Be aware when you use _ORACLE_SCRIPT in scripts

Recently I came across this when I gave a Multitenant workshop at a German customer. As part of the workshop I explained the _ORACLE_SCRIPT statements you will find in almost all scripts in ?/rdbms/admin. And one of the DBAs gave me a bright smile. He mentioned: “We use it already everywhere to avoid strange errors”. But be aware when you use _ORACLE_SCRIPT in scripts. I will explain, why this can be dangerous.

Be aware when you use _ORACLE_SCRIPT in scripts

Photo by Justin Chrn on Unsplash

What does _ORACLE_SCRIPT do?

First of all, this is an underscore parameter. Hence, you won’t find it in the Oracle Documentation. Underscores usually don’t get explained in the documentation. Even though this would make sense sometimes, for instance for the problematic _EXCLUDE_SEED_CDB_VIEW parameter, you won’t find them there.

You may get an idea about what _ORACLE_SCRIPT does when you scroll down to Workaround 1 in this blog post about Time Zone patches in CDBs.

But what does MOS say:

Basically, when you read through the notes mentioning or using _ORACLE_SCRIPT, you may get the impression that it gets used quite frequently – but is not explained anywhere.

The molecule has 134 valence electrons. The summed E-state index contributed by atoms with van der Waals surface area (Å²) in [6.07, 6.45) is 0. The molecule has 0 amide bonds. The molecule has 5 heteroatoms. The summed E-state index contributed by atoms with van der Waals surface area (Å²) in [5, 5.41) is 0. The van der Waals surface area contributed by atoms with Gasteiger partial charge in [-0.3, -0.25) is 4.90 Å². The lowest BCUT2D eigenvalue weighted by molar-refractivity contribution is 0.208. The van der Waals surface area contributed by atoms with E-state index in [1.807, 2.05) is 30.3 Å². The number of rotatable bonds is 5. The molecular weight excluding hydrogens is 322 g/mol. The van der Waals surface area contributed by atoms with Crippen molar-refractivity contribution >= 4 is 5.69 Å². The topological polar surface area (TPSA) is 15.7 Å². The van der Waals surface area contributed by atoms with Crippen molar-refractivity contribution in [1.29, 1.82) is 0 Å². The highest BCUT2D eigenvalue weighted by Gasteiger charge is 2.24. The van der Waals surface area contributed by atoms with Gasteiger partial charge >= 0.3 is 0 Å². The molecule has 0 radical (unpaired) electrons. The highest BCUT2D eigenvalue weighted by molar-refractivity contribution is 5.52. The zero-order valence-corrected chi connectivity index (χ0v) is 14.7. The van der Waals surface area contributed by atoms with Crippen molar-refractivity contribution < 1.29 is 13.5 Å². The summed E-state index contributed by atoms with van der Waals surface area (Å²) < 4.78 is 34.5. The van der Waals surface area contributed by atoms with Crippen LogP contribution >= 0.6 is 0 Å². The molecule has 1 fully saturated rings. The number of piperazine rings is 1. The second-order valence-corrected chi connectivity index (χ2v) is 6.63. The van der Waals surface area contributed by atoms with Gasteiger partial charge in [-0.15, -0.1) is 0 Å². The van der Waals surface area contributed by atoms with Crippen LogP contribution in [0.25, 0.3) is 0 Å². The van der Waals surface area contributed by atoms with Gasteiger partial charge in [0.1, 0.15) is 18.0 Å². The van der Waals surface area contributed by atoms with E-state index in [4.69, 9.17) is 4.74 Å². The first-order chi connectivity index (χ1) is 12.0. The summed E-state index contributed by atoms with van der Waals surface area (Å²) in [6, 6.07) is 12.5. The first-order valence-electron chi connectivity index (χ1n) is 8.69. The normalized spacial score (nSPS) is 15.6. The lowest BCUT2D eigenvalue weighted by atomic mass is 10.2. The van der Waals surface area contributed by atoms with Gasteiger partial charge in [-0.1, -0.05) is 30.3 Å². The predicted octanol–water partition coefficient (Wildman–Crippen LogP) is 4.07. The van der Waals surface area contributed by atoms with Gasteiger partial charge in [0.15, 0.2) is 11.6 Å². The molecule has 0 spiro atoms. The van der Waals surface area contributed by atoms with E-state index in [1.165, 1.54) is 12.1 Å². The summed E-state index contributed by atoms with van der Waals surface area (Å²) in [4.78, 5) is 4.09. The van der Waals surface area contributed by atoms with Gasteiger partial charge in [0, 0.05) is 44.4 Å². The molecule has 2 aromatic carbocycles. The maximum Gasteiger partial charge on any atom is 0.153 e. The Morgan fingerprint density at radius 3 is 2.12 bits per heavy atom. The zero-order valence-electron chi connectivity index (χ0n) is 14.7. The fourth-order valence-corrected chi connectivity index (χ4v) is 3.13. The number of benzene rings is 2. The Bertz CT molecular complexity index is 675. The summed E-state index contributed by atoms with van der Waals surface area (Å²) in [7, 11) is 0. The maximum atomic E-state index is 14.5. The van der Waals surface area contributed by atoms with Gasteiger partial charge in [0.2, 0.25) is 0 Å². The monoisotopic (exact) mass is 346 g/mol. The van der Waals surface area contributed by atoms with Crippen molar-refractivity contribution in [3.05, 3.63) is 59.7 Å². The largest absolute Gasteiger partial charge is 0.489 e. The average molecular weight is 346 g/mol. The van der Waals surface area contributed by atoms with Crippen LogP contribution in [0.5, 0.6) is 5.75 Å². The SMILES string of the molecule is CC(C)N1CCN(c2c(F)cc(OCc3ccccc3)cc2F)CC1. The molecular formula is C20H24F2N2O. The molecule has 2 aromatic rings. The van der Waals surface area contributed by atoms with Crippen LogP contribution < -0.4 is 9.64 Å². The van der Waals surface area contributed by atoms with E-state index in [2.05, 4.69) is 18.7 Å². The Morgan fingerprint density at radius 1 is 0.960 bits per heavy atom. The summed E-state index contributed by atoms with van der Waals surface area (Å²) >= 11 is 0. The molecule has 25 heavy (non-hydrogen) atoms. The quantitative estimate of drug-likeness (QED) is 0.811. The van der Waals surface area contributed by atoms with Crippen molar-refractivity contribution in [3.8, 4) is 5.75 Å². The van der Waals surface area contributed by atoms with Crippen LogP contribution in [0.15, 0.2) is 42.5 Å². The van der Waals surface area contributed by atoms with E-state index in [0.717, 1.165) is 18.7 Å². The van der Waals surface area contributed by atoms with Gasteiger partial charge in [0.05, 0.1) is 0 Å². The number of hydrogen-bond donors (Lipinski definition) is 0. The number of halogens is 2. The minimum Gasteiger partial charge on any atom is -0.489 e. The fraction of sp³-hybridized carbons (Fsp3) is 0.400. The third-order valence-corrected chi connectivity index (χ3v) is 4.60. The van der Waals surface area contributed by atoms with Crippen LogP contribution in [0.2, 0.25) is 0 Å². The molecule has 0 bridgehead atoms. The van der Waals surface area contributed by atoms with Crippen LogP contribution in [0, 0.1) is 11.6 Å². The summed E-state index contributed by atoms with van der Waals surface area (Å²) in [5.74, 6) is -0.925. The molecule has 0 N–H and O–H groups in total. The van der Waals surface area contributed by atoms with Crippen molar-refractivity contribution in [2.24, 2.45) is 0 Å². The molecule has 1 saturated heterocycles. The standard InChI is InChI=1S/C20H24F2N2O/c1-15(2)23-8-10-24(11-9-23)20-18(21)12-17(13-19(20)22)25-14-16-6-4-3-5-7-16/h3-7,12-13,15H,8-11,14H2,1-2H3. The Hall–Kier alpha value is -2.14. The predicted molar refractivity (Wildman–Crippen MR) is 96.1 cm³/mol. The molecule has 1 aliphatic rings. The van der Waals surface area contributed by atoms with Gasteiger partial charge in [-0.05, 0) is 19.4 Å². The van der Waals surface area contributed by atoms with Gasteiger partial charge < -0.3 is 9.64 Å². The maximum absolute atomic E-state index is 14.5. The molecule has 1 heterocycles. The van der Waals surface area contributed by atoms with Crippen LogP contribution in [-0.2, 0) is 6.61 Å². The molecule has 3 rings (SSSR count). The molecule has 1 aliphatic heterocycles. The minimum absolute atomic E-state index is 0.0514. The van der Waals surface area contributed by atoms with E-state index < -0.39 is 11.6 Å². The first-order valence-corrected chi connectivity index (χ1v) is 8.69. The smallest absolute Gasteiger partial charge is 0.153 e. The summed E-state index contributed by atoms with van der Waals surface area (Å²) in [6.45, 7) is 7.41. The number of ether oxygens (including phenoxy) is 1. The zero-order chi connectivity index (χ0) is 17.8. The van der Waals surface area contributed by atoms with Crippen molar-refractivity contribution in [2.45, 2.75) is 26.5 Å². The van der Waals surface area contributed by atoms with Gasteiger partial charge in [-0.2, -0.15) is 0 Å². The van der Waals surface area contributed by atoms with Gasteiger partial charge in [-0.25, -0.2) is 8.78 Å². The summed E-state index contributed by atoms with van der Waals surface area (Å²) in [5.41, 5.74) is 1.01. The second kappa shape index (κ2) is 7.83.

And some notes describe clearly how you can open the PDB$SEED in read/write mode to adjust certain things. The _ORACLE_SCRIPT parameter is necessary to do so.

Why you shouldn’t use _ORACLE_SCRIPT

Back to the smiling DBA. What is the danger when you put alter session set "_ORACLE_SCRIPT"=TRUE in your scripts? Let me do a quick test.

I execute a very simple script in my PDB:

alter session set "_ORACLE_SCRIPT"=TRUE;
drop table hugo.test01 purge;
create table hugo.test01(col1 number);

This works fine of course. And I don’t even alter anything in the protected PDB$SEED.

But when you check DBA_OBJECTS you may recognize one important flag set:

SQL> select object_name, object_type, ORACLE_MAINTAINED from dba_objects where object_name='TEST01'

------------- ----------------------- -------------------
TEST01	      TABLE		      Y

Ok – this shouldn’t happen. We use the ORACLE_MAINTAINED flag in many different occasions. The upgrade checks use this flag quite often, too. We encountered an issue with the DMU a while ago because it didn’t protect the ORACLE_MAINTAINED flag, and an upgrade check gave a false alarm.


There may be rare occasions where you want to use _ORACLE_SCRIPT. You can read the official statement from Development mentioned above. Hence, please be careful – and don’t use alter session set "_oracle_script"=TRUE; everywhere in your own scripts. As soon as you do DDLs, the objects will have an ORACLE_MAINTAINED=Y flag. And this potentially leads to issues during your next upgrade.


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